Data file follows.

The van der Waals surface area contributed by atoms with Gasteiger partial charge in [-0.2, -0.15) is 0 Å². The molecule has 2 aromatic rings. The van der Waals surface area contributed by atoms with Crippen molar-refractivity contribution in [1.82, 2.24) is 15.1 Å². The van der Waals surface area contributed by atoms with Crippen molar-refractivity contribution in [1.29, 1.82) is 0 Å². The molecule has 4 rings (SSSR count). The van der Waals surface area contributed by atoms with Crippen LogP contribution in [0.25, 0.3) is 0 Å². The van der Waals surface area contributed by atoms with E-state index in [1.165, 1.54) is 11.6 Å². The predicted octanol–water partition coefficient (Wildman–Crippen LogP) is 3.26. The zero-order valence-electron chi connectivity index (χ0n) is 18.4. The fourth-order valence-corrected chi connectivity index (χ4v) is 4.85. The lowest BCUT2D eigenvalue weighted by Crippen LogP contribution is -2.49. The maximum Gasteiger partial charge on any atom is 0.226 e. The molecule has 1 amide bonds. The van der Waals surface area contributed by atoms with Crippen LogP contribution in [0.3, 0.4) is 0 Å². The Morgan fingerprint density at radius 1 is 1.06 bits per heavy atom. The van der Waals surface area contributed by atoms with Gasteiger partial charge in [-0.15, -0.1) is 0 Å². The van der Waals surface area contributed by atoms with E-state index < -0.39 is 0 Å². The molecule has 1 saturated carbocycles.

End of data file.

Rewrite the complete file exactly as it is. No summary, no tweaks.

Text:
The van der Waals surface area contributed by atoms with Gasteiger partial charge in [-0.2, -0.15) is 0 Å². The molecule has 2 aromatic rings. The van der Waals surface area contributed by atoms with Crippen molar-refractivity contribution in [1.82, 2.24) is 15.1 Å². The van der Waals surface area contributed by atoms with Crippen molar-refractivity contribution in [1.29, 1.82) is 0 Å². The molecule has 4 rings (SSSR count). The van der Waals surface area contributed by atoms with Crippen LogP contribution in [0.25, 0.3) is 0 Å². The van der Waals surface area contributed by atoms with E-state index in [1.165, 1.54) is 11.6 Å². The predicted octanol–water partition coefficient (Wildman–Crippen LogP) is 3.26. The zero-order valence-electron chi connectivity index (χ0n) is 18.4. The fourth-order valence-corrected chi connectivity index (χ4v) is 4.85. The lowest BCUT2D eigenvalue weighted by Crippen LogP contribution is -2.49. The maximum Gasteiger partial charge on any atom is 0.226 e. The molecule has 1 amide bonds. The van der Waals surface area contributed by atoms with Crippen LogP contribution in [0.3, 0.4) is 0 Å². The Morgan fingerprint density at radius 1 is 1.06 bits per heavy atom. The van der Waals surface area contributed by atoms with Gasteiger partial charge in [-0.15, -0.1) is 0 Å². The van der Waals surface area contributed by atoms with E-state index < -0.39 is 0 Å². The molecule has 1 saturated carbocycles.